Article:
After some very helpful feedback from well meaning friends and my wife, I agreed to change the name of my blog. I’m really much more interested in exploring leadership than politics on this site. Senators in the Back Row, while offering an interesting word picture, created confusion. Meanwhile, I’ve received good feedback on this name.
I have a theory that you can’t always tell who’s leading a group by the person standing at the front. One of Wycliffe’s senior VPs shared an interesting story with a group of young leaders at Wycliffe. Reflecting back on her years of teaching, she recounted the first day of class one year when she faced an unruly mob that wouldn’t listen. Observing the dynamics, she realized that everyone gravitated toward one particular student.
After class that day, she asked that student to stay afterward. She noted that he was clearly the leader in that classroom, and she could either work with him or they would butt heads all year. If the latter was the case, she was going to make sure that was not a pleasant experience for him. He did not see himself as a leader, but he agreed to try an experiment: when she needed the class’s attention, she would give him a sign and let him call the class to order.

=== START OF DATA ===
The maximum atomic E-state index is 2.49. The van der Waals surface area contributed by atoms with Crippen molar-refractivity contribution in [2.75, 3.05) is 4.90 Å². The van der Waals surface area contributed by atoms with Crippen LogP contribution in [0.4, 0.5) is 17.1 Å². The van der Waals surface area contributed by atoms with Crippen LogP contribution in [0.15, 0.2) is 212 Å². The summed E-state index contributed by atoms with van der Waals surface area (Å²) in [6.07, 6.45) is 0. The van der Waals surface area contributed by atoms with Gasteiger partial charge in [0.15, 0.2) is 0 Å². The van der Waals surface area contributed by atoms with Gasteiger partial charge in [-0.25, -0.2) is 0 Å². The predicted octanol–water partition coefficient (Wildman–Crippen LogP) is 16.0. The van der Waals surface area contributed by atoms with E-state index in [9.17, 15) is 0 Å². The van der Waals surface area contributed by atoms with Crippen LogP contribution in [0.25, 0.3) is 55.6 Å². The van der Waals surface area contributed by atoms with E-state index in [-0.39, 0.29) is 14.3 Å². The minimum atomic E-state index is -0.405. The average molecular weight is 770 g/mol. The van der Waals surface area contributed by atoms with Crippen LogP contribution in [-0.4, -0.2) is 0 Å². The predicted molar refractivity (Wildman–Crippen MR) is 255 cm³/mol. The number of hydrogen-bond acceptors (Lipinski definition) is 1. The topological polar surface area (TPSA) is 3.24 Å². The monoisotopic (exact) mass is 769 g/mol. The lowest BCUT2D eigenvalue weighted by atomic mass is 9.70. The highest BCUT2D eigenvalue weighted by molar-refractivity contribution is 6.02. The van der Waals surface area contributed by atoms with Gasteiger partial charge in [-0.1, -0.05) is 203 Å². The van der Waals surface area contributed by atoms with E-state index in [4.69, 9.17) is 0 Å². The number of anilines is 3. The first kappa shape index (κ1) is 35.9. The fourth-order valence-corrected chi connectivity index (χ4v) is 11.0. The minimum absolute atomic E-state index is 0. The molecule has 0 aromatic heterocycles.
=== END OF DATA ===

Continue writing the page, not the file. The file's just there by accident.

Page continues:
The next day, the class started out with the same mayhem. After a few minutes, the teacher caught the student’s eye and nodded. He turned to his fellow students and said, “Hey, let’s all sit down. Class is starting.” When they all immediately did what he said, he turned to her with eyes as side as saucers — wide in surprise but also some thought to the possibilities of the power he now had. The class went well the rest of the year because the teacher had realized that she wasn’t really the leader in that setting. The student was the power broker. He led from the back row.
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